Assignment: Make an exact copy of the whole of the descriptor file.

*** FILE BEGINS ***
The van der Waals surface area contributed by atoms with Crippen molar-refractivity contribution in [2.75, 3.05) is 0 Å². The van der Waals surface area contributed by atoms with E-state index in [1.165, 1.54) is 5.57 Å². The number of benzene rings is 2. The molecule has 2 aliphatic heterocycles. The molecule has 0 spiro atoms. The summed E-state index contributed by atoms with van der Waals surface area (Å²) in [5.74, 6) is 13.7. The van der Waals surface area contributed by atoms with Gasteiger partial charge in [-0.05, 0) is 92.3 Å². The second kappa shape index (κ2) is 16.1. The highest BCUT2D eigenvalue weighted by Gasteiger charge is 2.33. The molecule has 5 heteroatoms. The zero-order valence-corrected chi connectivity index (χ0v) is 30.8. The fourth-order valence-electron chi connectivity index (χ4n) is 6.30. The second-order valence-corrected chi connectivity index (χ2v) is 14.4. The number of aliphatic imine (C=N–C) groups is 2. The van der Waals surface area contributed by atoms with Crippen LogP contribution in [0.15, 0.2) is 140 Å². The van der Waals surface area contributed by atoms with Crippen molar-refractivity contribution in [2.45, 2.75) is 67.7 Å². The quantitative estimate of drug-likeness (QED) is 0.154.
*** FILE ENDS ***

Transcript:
The van der Waals surface area contributed by atoms with Crippen molar-refractivity contribution in [2.75, 3.05) is 0 Å². The van der Waals surface area contributed by atoms with E-state index in [1.165, 1.54) is 5.57 Å². The number of benzene rings is 2. The molecule has 2 aliphatic heterocycles. The molecule has 0 spiro atoms. The summed E-state index contributed by atoms with van der Waals surface area (Å²) in [5.74, 6) is 13.7. The van der Waals surface area contributed by atoms with Gasteiger partial charge in [-0.05, 0) is 92.3 Å². The second kappa shape index (κ2) is 16.1. The highest BCUT2D eigenvalue weighted by Gasteiger charge is 2.33. The molecule has 5 heteroatoms. The zero-order valence-corrected chi connectivity index (χ0v) is 30.8. The fourth-order valence-electron chi connectivity index (χ4n) is 6.30. The second-order valence-corrected chi connectivity index (χ2v) is 14.4. The number of aliphatic imine (C=N–C) groups is 2. The van der Waals surface area contributed by atoms with Crippen LogP contribution in [0.15, 0.2) is 140 Å². The van der Waals surface area contributed by atoms with Crippen molar-refractivity contribution in [2.45, 2.75) is 67.7 Å². The quantitative estimate of drug-likeness (QED) is 0.154.